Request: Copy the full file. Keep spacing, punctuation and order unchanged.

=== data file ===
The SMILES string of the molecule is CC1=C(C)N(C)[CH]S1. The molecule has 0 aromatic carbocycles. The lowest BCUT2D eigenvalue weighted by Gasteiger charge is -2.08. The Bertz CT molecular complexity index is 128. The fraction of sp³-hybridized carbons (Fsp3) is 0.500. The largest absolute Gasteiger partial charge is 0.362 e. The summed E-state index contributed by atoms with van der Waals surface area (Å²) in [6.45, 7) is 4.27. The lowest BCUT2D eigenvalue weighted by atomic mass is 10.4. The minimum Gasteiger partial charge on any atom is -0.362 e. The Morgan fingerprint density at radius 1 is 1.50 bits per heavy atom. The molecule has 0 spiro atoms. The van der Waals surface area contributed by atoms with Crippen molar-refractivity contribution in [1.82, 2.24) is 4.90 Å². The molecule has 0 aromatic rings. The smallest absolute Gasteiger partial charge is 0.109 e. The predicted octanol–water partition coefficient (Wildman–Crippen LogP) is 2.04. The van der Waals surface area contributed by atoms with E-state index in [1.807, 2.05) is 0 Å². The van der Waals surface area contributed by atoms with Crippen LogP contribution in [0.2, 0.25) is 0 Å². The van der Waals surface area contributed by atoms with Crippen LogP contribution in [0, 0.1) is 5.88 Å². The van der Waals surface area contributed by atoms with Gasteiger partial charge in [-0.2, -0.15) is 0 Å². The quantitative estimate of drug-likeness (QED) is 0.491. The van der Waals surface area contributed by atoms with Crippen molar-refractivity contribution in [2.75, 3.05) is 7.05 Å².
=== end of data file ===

The SMILES string of the molecule is CC1=C(C)N(C)[CH]S1. The molecule has 0 aromatic carbocycles. The lowest BCUT2D eigenvalue weighted by Gasteiger charge is -2.08. The Bertz CT molecular complexity index is 128. The fraction of sp³-hybridized carbons (Fsp3) is 0.500. The largest absolute Gasteiger partial charge is 0.362 e. The summed E-state index contributed by atoms with van der Waals surface area (Å²) in [6.45, 7) is 4.27. The lowest BCUT2D eigenvalue weighted by atomic mass is 10.4. The minimum Gasteiger partial charge on any atom is -0.362 e. The Morgan fingerprint density at radius 1 is 1.50 bits per heavy atom. The molecule has 0 spiro atoms. The van der Waals surface area contributed by atoms with Crippen molar-refractivity contribution in [1.82, 2.24) is 4.90 Å². The molecule has 0 aromatic rings. The smallest absolute Gasteiger partial charge is 0.109 e. The predicted octanol–water partition coefficient (Wildman–Crippen LogP) is 2.04. The van der Waals surface area contributed by atoms with E-state index in [1.807, 2.05) is 0 Å². The van der Waals surface area contributed by atoms with Crippen LogP contribution in [0.2, 0.25) is 0 Å². The van der Waals surface area contributed by atoms with Crippen LogP contribution in [0, 0.1) is 5.88 Å². The van der Waals surface area contributed by atoms with Gasteiger partial charge in [-0.2, -0.15) is 0 Å². The quantitative estimate of drug-likeness (QED) is 0.491. The van der Waals surface area contributed by atoms with Crippen molar-refractivity contribution in [2.75, 3.05) is 7.05 Å².